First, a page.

- Windows 10 Fall Creators Update rolling out: everything you need to know
- Alphabet to pack its digital city with autonomous ‘Taxibots’
- Pakistan blast kills at least six in Quetta
- WhatsApp lets you share live location to tell friends where you are
- Supreme Court firecracker ban: Over 1,200 kg crackers seized, 29 arrested
Sitting in the shadow of the Qutub Minar, in New Delhi, for 25 years, Carma has reflected the tides of fashion in the Capital. For its silver jubilee, this September, it was redesigned with an emphasis on architecture, design, art and craft, taking fashion beyond a space to an experience.
Carma, one of the first fashion stores in the country, was founded by art collector Lekha Poddar in 1991. This year, when the opportunity to redesign Carma emerged, Poddar’s daughter-in-law Malvika, who took over the store in the early 2000s, roped in her brother-in-law, Anupam Poddar of Devi Art Foundation, to rethink the interiors. Anupam, with his interest in art and architecture, and Malvika, with her sensibility for business, joined forces to create a more wholesome experience.
In the very initial days, Carma stocked only Suneet Varma and Rakesh Thakore (the latter would become a part of Abraham and Thakore), going on to include Rohit Khosla and Rohit Bal. Malvika recalls Carma’s early days with Bal, Varma, Rina Dhaka and Meera Muzaffar Ali. “They were all just starting off and would hang out here in the garden.” Then came the sealing drive in 2006, and Carma was one of the many stores that was shut down, prompting the family to open a store in Chanakyapuri. Within three years, however, the original Carma was back, in collaboration with Sabyasachi. For the next eight years, Carma wore the signature Sabyasachi interiors.
Designing an experience
In its newest avatar, Carma is a thoughtfully curated boutique of fashion, material and light. “We wanted to create something timeless,” says Anupam. Stepping through a grand darwaza into the leafy courtyard provides an immediate respite from the heat and dust of Mehrauli. The row of classic Mughal arches draws you in. Historically a carriage house, the building’s basic terracotta brick structure has been retained, giving Carma its distinct character. As soon as you enter this old wing, the eye travels into the deep passage that opens into six recessed spaces that house the garments. There is a balance of intimacy and openness. As you leaf through the pastel gowns by Suneet Varma, you feel enclosed in a pocket of space as natural light pours through the arched windows. The interiors are a mix of matt and shiny flamed copper, creating a rich, layered effect, while providing a muted backdrop to the clothes. Anupam and Malvika have kept the background quiet, refraining from any patterning on the walls, because, as Anupam explains, “the clothes are so embellished and beautiful”.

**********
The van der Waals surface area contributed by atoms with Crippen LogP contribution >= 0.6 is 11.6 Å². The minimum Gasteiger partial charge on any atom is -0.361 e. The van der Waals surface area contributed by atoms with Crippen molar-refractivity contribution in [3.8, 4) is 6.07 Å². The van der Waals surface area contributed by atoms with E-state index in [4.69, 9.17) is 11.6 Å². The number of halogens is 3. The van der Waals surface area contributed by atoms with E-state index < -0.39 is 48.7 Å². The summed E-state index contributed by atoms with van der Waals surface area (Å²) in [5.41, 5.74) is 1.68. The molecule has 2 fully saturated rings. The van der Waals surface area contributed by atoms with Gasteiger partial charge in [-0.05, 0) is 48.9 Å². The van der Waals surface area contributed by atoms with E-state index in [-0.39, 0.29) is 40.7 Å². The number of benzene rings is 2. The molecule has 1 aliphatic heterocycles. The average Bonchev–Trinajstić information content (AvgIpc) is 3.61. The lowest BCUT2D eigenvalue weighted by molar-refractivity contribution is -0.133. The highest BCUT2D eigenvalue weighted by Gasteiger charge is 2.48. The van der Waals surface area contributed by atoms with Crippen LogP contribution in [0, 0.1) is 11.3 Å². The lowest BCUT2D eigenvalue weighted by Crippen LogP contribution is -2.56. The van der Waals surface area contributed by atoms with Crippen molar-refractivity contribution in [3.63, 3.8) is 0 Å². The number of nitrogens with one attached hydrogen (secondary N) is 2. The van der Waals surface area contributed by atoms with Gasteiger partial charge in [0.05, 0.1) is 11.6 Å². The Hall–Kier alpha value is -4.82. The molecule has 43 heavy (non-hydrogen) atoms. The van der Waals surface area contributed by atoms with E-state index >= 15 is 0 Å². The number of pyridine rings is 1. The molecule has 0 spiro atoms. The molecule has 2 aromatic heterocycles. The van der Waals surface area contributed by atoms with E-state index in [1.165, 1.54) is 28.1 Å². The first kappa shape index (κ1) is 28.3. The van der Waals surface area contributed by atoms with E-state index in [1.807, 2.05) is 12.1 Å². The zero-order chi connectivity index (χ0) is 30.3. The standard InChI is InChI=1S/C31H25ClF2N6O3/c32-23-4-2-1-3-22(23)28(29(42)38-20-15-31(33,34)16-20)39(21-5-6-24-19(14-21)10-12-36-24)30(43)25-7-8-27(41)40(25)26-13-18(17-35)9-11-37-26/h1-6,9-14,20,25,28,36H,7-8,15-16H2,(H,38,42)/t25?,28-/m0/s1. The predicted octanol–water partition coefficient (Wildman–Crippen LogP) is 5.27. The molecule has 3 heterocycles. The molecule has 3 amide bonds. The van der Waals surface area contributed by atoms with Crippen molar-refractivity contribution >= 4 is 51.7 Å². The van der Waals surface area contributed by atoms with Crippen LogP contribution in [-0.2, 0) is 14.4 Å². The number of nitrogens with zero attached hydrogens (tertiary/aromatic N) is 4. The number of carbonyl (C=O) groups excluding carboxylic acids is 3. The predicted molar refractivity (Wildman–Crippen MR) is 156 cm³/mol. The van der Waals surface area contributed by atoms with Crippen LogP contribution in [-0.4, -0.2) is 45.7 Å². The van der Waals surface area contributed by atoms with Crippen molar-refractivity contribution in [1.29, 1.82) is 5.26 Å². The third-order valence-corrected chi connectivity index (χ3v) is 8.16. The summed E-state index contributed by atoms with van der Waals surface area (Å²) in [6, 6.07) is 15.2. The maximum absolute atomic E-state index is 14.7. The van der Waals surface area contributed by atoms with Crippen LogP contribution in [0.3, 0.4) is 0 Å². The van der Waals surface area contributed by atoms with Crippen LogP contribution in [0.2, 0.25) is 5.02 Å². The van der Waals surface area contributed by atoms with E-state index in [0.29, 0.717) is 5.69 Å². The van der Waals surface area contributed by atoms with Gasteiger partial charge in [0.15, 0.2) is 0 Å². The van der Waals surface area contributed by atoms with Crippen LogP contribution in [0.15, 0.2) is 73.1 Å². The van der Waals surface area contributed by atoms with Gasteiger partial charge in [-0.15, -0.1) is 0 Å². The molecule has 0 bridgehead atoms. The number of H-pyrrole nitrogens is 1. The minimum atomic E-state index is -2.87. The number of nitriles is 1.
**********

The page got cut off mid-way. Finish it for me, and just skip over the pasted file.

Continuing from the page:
The Poddars have added a new showroom that was previously a utilities room. Painted in grey tones, it’s part of the same brick facade. With striking striped floors, angular cubes that stand as consoles and brass fixtures on the ceilings, it is a modernist alter ego to the old Mughal structure. Lehengas by Payal Singhal in bright yellow and orange, embroidered with dabka and zardozi, echo Anupam’s earlier point about keeping the backdrop muted because the clothes are the ornament. Some hip, unconventional pieces by Singhal, such as a printed blouse and skirt, are also displayed here.
Anupam points out that a good experience involves some amount of surprise. “It’s no fun knowing what you’re going to find. There has to be an element of the unexpected.” Malvika says that while she selects and sources for the “informed modern Indian bride who knows what she wants”, weddings are traditional affairs—hence the variety of selection.
Carma reflects the stance of its owners—understated but not under-considered. There is an emphasis on detail that may not be evident individually, but comes together harmoniously. Malvika mentions designers Swati and Sunaina, who, along with their Banarasis, give away 100% zari certificates and spools of thread packaged in beautiful boxes. “Such gestures add to the experience of shopping,” says Malvika, who believes that e-stores (Carma is online too) and physical stores occupy separate spaces, both literally as well as in the matter of perception. It’s only considerate that someone who has braved time and distance to walk into a store, feel a fabric before they buy it, possibly to wear it on the most celebrated day of their lives, be rewarded with an elegant experience. Carma leaves you with that nostalgic reminder that fashion and shopping can be slightly more elaborate and enjoyable than the act of picking things off a rack or the click of a button at an online store.